City of Hope has long had a clinic in Antelope Valley, but the new two-story facility dramatically expands the offerings. It can provide cancer patients with a complete range of diagnostic and treatment services, with spaces for screening, surgery, radiation and chemotherapy. The building also houses office space for physicians and support staff, a conference center and a 172-seat auditorium.
Trisal also talked about the expertise available at City of Hope | Antelope Valley, such as surgeons who are experienced in minimally invasive, robotically assisted procedures. Further, patients there can also enroll in clinical trials for promising new therapies.
“City of Hope is proud to provide access to our uniquely compassionate, patient-centered care within the community of Lancaster and Antelope Valley,” said City of Hope President Robert Stone in a press release. “With more people than ever impacted by cancer, both patients and their families will benefit from receiving high-quality treatment close to home.”
In the videos below, several staff members and patients shared their thoughts on the impact of City of Hope | Antelope Valley’s opening.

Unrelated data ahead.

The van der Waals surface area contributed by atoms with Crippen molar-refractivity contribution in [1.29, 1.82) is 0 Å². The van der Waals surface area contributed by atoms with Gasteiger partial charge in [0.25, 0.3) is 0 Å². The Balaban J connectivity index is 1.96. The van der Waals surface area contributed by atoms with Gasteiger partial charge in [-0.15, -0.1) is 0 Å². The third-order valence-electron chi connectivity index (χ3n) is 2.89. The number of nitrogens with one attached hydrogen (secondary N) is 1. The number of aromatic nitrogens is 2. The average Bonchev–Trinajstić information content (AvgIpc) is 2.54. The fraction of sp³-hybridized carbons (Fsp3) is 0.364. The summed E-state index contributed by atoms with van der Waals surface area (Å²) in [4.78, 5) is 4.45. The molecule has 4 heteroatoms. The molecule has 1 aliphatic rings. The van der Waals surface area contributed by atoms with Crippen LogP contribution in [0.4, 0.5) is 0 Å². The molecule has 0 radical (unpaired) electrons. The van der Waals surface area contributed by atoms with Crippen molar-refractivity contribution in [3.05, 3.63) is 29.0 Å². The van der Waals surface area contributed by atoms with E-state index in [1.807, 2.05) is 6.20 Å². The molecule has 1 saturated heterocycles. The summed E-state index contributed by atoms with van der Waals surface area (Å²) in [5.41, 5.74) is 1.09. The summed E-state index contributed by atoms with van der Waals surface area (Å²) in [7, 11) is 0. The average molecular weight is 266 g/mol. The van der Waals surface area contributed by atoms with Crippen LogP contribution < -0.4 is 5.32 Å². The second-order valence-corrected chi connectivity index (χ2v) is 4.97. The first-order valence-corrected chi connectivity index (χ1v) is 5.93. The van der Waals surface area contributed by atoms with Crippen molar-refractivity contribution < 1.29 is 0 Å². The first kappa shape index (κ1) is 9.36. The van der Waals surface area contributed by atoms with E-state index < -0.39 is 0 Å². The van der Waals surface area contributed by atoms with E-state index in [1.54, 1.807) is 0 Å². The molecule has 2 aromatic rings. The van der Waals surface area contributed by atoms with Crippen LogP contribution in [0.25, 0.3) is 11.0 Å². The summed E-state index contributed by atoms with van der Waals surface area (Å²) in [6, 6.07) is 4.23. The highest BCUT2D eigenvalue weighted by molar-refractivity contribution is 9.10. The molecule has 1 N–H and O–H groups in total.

Cancer survivors often say they’re thankful – for a second chance, for more time with their families, for lessons learned. But sometimes that thankfulness focuses on a specific person. For cancer survivor Hannah Komai, that person is pediatric oncology nurse Molly Lambert.
Hannah Komai came to City of Hope in 2010 at the age of 20 with osteosarcoma, an aggressive bone cancer most often diagnosed in teenagers.
Her normal life, as she says, “was put on pause.” Instead of entering Pacific Lutheran College on a scholarship, she would be spending her summer – and foreseeable future – undergoing difficult and intense treatment to save her life.
Komai endured 15 weeks of intense chemotherapy as well as surgery to remove six inches of her right femur, knee and a tibia and replace them with stainless steel. After months, Komai finally went into remission. Then came the grueling physical therapy. She spent her 21st birthday learning how to use a walker.
During her treatment and recovery, Komai found support and strength in Lambert, a nurse very close to her own age. Lambert would come spend time with Komai at the end of her day, making tough moments less lonely and tough days more bearable.